The Final Night was a 4-issue, weekly event series written by Karl Kesel with art by Stuart Immonen, inks by Jose Marzan Jr. and colors by Patricia Mulvihill. It begins with the death of a world, as a mysterious power extinguishes the planet Tamaran’s sun. The alien Dusk, a messenger from another world, races from the dying Tamaran to warn the next planet of the coming of the Sun Eater, as she has done countless times before. The Sun Eater is coming to Earth, and there is no hope. Her goal is not that the next planet will defeat the Sun Eater but that they somehow save a few from certain death.
As mentioned in my last personal update I have started a paying freelance gig as a review over at Comic Book Resources. I have covered a broad range of different books, to varying degrees of enjoyment and recommendation. You can find all of my reviews here. I will be spotlighting a few over time and linking to them individually moving forward.
Between last year’s mega Bat-crossover in Joker War, the Oscar award winning film, and an abundance of appearances in various DC media including Zack Snyder’s Justice League, the Joker’s notoriety has never been higher. It is no surprise to see DC capitalize on that cultural cache with a new solo series. The premiere issue is a surprisingly chilling exploration of the Joker as an idea.
Written by James Tynion IV with art by Guillem March and Arif Prianto, the Joker #1 finds the title character the most wanted man in the world following one of his deadliest attacks, shown in the Infinite Frontier one-shot. This new series establishes Joker on the run while his shadow looms large over Gotham City. The villain is physically absent from most of the issue which instead focuses on Jim Gordon looking back on his career in the police force and the way the Joker has haunted his family. Tynion establishes Gordon’s place in the new Infinite Frontier status quo and positions the newly-retired commissioner as worthy of an adversary to the Joker as Batman.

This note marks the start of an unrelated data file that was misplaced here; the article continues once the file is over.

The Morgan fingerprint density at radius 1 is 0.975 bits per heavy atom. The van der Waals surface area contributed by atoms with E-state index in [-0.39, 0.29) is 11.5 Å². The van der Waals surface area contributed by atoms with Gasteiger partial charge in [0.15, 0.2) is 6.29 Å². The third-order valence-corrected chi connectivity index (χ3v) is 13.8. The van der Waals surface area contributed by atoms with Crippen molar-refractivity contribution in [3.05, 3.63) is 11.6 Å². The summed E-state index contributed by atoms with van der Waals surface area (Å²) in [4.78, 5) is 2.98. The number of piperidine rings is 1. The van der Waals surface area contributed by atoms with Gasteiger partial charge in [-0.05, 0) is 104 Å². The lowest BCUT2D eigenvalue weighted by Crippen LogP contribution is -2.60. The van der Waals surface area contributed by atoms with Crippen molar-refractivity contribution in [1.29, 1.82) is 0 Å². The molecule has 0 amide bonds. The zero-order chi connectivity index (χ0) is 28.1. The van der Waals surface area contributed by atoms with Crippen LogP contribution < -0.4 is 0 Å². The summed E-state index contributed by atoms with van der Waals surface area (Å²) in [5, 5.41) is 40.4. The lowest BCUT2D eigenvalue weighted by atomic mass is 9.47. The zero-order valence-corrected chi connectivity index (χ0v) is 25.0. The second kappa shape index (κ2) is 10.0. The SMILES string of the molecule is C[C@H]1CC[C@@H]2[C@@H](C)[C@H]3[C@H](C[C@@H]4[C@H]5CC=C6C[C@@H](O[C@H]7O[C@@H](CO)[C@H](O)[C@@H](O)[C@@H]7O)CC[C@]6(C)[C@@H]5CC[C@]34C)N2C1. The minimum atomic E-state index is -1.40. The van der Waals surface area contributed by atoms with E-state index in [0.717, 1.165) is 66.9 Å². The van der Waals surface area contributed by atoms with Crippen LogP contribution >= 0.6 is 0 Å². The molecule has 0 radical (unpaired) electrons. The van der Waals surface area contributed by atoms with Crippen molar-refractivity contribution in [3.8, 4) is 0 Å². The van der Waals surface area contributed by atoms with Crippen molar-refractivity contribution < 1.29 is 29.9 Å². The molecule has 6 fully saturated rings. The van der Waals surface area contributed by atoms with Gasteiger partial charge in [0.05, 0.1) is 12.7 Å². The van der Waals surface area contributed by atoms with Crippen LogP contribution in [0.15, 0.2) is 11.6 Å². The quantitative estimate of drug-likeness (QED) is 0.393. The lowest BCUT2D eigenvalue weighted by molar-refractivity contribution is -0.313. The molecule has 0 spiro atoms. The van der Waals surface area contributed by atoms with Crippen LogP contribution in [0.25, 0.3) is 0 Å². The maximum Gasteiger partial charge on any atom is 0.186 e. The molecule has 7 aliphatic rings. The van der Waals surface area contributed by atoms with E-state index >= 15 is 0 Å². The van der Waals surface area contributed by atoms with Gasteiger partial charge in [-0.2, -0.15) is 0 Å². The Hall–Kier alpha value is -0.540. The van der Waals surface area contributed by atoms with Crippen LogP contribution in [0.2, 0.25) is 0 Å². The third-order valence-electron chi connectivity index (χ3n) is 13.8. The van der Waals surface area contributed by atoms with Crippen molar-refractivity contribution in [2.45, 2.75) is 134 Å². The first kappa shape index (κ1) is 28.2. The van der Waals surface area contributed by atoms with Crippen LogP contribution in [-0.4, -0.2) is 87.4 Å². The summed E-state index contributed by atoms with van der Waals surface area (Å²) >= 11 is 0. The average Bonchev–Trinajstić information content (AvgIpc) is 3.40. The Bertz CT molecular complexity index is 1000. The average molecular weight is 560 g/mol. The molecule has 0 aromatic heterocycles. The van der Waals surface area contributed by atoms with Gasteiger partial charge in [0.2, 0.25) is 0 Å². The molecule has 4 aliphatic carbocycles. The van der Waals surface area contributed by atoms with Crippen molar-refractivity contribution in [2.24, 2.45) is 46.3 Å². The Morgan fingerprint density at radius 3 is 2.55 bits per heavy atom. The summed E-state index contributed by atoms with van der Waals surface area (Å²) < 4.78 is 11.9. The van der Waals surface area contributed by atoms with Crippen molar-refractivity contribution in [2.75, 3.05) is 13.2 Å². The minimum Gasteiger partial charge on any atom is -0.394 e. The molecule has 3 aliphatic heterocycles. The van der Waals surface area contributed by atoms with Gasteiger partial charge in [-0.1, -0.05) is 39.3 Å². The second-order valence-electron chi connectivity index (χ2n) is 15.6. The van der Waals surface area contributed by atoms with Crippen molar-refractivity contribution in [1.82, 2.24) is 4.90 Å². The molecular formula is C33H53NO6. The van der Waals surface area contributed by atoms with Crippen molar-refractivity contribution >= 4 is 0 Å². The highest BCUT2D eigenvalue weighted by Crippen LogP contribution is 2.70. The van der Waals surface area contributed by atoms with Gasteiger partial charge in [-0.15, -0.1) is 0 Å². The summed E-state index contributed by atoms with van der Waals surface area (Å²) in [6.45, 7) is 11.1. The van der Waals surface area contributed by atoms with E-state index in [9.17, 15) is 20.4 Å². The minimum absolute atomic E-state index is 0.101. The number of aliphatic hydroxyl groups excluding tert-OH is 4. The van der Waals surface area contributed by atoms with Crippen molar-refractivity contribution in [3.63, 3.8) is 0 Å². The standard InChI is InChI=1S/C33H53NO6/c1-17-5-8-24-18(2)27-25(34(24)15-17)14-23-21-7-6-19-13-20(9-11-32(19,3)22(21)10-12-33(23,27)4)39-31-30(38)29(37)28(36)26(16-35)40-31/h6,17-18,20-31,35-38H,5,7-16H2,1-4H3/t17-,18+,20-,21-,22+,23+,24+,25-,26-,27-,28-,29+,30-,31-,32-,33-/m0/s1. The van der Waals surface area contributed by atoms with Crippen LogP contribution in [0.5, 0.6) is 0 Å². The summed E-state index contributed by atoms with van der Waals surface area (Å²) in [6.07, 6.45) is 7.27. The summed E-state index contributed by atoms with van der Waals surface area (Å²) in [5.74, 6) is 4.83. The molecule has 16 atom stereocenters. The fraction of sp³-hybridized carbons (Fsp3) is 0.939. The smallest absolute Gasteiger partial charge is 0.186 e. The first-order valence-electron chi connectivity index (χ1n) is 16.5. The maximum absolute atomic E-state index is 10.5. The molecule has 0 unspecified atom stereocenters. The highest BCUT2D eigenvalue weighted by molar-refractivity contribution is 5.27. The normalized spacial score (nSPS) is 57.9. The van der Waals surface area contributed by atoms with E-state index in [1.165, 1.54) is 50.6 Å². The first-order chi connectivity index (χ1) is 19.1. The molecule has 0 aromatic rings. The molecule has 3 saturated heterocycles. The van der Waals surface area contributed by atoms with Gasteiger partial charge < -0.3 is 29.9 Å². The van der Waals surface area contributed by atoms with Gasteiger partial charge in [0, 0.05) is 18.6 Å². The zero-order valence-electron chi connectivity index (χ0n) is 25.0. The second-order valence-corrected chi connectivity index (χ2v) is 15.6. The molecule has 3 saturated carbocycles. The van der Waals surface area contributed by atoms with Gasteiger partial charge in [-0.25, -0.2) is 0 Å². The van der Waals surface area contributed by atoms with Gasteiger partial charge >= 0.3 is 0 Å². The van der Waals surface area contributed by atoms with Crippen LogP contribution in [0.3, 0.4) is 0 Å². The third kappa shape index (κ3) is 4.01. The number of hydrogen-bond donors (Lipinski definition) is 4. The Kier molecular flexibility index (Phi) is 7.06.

Tynion admirably weaves a staggering amount of history into the issue without bogging down the narrative. Building from stories in other books is a tricky proposition but he captures the horror of Joker’s attack on Gotham that feels both like an evergreen Batman story and a uniquely horrific escalation.
The physical absence of Joker from the story is a surprising choice that allows the character’s reputation to imbue the entire issue with a genuine sense of dread. By focusing on Jim Gordon, the most human of Batman’s supporting cast, the stakes and mental toll of Joker’s evil stings in a way that feels fresh despite the character’s exposure.
March’s art effectively channels the suspense of Tynion’s script, with deep shadows and erratic line work that feels as if Joker’s psychosis is seeping in around the edges of every panel. Joker appears as a specter taunting Gordon throughout the issue. Joker is not just a clown or a killer here—he is an all-consuming madness. March is aided by Arif Prianto’s colors which are a mix of gaudy pinks and greens that pointedly clash with the dark tone of the narration and add to the off-kilter feeling the Joker provokes.
The issue is rounded out with a Punchline back-up story by Sam Johns and Mirka Andolfo that is far less effective and mostly impenetrable for new readers unfamiliar with Tynion’s Batman. It is especially disappointing after the strength of the lead feature.